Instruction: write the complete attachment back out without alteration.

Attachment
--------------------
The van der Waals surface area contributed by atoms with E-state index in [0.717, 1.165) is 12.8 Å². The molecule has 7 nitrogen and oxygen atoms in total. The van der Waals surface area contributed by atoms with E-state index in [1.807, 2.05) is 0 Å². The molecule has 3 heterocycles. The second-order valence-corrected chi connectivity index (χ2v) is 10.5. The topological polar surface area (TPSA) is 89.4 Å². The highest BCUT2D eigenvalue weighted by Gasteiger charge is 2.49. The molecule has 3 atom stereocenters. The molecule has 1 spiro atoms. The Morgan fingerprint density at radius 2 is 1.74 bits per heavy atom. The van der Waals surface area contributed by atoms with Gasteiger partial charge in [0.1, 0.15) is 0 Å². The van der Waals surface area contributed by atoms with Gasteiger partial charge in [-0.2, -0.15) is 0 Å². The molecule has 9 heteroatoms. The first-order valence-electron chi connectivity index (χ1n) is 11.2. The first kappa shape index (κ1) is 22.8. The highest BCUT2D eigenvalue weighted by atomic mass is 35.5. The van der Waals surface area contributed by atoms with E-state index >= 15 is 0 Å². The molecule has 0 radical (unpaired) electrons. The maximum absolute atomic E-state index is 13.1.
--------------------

The van der Waals surface area contributed by atoms with E-state index in [0.717, 1.165) is 12.8 Å². The molecule has 7 nitrogen and oxygen atoms in total. The van der Waals surface area contributed by atoms with E-state index in [1.807, 2.05) is 0 Å². The molecule has 3 heterocycles. The second-order valence-corrected chi connectivity index (χ2v) is 10.5. The topological polar surface area (TPSA) is 89.4 Å². The highest BCUT2D eigenvalue weighted by Gasteiger charge is 2.49. The molecule has 3 atom stereocenters. The molecule has 1 spiro atoms. The Morgan fingerprint density at radius 2 is 1.74 bits per heavy atom. The van der Waals surface area contributed by atoms with Gasteiger partial charge in [0.1, 0.15) is 0 Å². The van der Waals surface area contributed by atoms with Gasteiger partial charge in [-0.2, -0.15) is 0 Å². The molecule has 9 heteroatoms. The first-order valence-electron chi connectivity index (χ1n) is 11.2. The first kappa shape index (κ1) is 22.8. The highest BCUT2D eigenvalue weighted by atomic mass is 35.5. The van der Waals surface area contributed by atoms with E-state index >= 15 is 0 Å². The molecule has 0 radical (unpaired) electrons. The maximum absolute atomic E-state index is 13.1.